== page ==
A Seat at the Bar With Ernest Hemingway

A Seat at the Bar With Ernest Hemingway

Dateline: Havana, Cuba, 1950.  Cuba before Castro, especially in the 1930s, ‘40s and ‘50s was the place to be.

Hollywood stars, a who’s who of organized crime figures, politicians and those who wanted to be where the action was headed to the luxury hotels, casinos, nightclubs, marinas and the grand prix car races–all part of  the good times to be had in Havana, Cuba.

During Cuba’s glamour years, Ernest Hemingway showed up in town. In 1940, Hemingway purchased a home outside Havana, Cuba where he would live for the next twenty years.

Having been born in the same town as Hemingway and attending the same Oak Park schools, along with both of us having written for the high school paper, I always felt a link with him and especially his Cuba years where he did some of his best work including writing “Old Man and the Sea.”

Growing up in Oak Park, riding my bicycle by his childhood home, meeting people that knew him and his family plus listening to endless stories and rumors about him, I had my own questions about the man and his writing.

Besides our Oak Park connection, there were other parallels between us. We both started out writing for newspapers, Hemingway for the Kansas City Star and me for the Chicago Sun Times. We both used a straight forward style of writing rather than the flowery prose that takes up way too much space in many novels.

Hemingway was able to tell his stories simply, directly and unadorned. I believe that it was his newspaper background that led him to write that way.  That is the way I want to write my novels.

What I really needed to do was to sit down with him in a place where we both felt most at home.  Unlike me, Hemingway traveled extensively, but, like me, he was most at home on a bar stool…so what better place to hook up with him than a seat at the bar.

With a little help from Woody Allen’s “Midnight in Paris” that traveled back to the 1920’s Hemingway’s Paris. I was inspired, to travel back in time to the1950’s Hemingway’s Cuba.

The Hemingways with friends at La Florida (“Floridita”), a bar in Havana, Cuba. L-R: Roberto Hererra, unidentified man, Gianfranco Ivancich, Mary Hemingway, unidentified woman, Ernest Hemingway, and Adriana Ivancich. Credit Line: Ernest Hemingway Collection. John F. Kennedy Presidential Library and Museum, Boston.

The Hemingways with friends at La Florida (“Floridita”), a bar in Havana, Cuba. L-R: Roberto Hererra, unidentified man, Gianfranco Ivancich, Mary Hemingway, unidentified woman, Ernest Hemingway, and Adriana Ivancich. Credit Line: Ernest Hemingway Collection. John F. Kennedy Presidential Library and Museum, Boston.

I arrived, a bit disheveled, at a smokey bar called La Florida in Havana.  Sure enough, there was Papa with a group of 1950s celebrities including his wife Mary and Hollywood superstar Spencer Tracy. They were drinking, laughing, telling stories…and there I was alone at the other end of the bar.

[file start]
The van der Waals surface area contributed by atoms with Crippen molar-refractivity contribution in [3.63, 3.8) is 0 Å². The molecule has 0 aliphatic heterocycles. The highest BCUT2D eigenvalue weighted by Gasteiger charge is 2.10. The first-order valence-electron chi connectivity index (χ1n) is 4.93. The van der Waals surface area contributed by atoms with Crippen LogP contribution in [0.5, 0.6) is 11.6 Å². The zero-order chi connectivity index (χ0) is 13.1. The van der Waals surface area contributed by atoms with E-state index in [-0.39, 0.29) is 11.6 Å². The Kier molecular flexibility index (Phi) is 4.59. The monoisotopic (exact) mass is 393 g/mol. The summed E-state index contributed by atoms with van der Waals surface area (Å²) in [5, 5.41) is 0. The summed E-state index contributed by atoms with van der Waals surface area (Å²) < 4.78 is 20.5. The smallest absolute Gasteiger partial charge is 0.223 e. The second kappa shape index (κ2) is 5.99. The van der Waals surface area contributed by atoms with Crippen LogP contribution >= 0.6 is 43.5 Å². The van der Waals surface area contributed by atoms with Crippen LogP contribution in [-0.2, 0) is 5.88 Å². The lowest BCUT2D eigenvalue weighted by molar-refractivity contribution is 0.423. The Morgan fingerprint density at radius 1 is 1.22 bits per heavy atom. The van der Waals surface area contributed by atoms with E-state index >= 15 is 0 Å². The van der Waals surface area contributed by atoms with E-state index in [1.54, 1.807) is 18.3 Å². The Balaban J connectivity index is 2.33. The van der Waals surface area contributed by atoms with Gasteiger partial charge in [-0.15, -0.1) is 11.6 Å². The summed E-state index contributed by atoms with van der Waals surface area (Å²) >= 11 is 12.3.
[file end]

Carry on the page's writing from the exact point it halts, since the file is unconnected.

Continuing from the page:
I ordered a mojito.  Rumor had it that this was Hemingway’s favorite drink but with him having been a newspaperman plus its low alcohol content, I found that hard to believe. I took one sip of the sugary liquid and poured the rest in a nearby potted plant.  I called over the bartender and ordered a dry martini.

Perfect timing. Hemingway had left the group and was heading toward my end of the bar. He had spotted my DOOPer necklace and was wondering what a fellow Dear Old Oak Parker was doing sitting by herself at a bar in Havana.

He sat down next to me and asked what I was drinking. He approved and ordered the same.

We immediately clicked and he seemed happy to answer my questions. We both liked to drink and to write but I never write when I drink even though I know many writers do. So I asked Hemingway if he drank when he wrote.

Here’s what he said, ““Jeezus Christ! Have you ever heard of anyone who drank while he worked? You’re thinking of Faulkner. He does sometimes – and I can tell right in the middle of a page when he’s had his first one. Besides, who in hell would mix more than one martini at a time?”

OK, we’re on the same page.

The mojito thing was still bothering me so I fired away asking if he had a favorite cocktail. His answer: “Dry Martini.” Right again, I was on a roll.  I knew his characters liked them remembering that “In Across the River and Into the Trees,”  Colonel Richard Cantwell ordered a Montgomery Martini: 15 parts gin to one vermouth and “In A Farewell to Arms,” Frederic Henry muses of sipping martinis: “I had never tasted anything so cool and clean. They made me feel civilized.”

I knew he wasn’t going to sit there forever so I had to find out if we were on the same page when it came to writing. I believe that I am a better editor than writer. The more I edit something I write, the better it gets. I wondered how Hemingway constructed a story, so I asked. He answered, “I take great pains with my work, pruning and revising with a tireless hand. I have the welfare of my creations very much at heart. I cut them with infinite care, and burnish them until they become brilliants. What many another writer would be content to leave in massive proportions, I polish into a tiny gem.”  It sounds like he, too, used a lot of editing.

Mary was calling…and Hemingway got up from the bar stool to head back to his group.  I called out to him, “just one more question, Papa, please.”  “Okay”, he said, “just one.” “How do you create such believable characters,” I asked?  He smiled saying,  “it’s easy, if you want to know about a culture, spend a night in its bars.”

A Seat at the Bar: The Series

In our series “A Seat at the Bar” a group of ChicagoNow writers explore meeting a writer or personality that has influenced their own writing.

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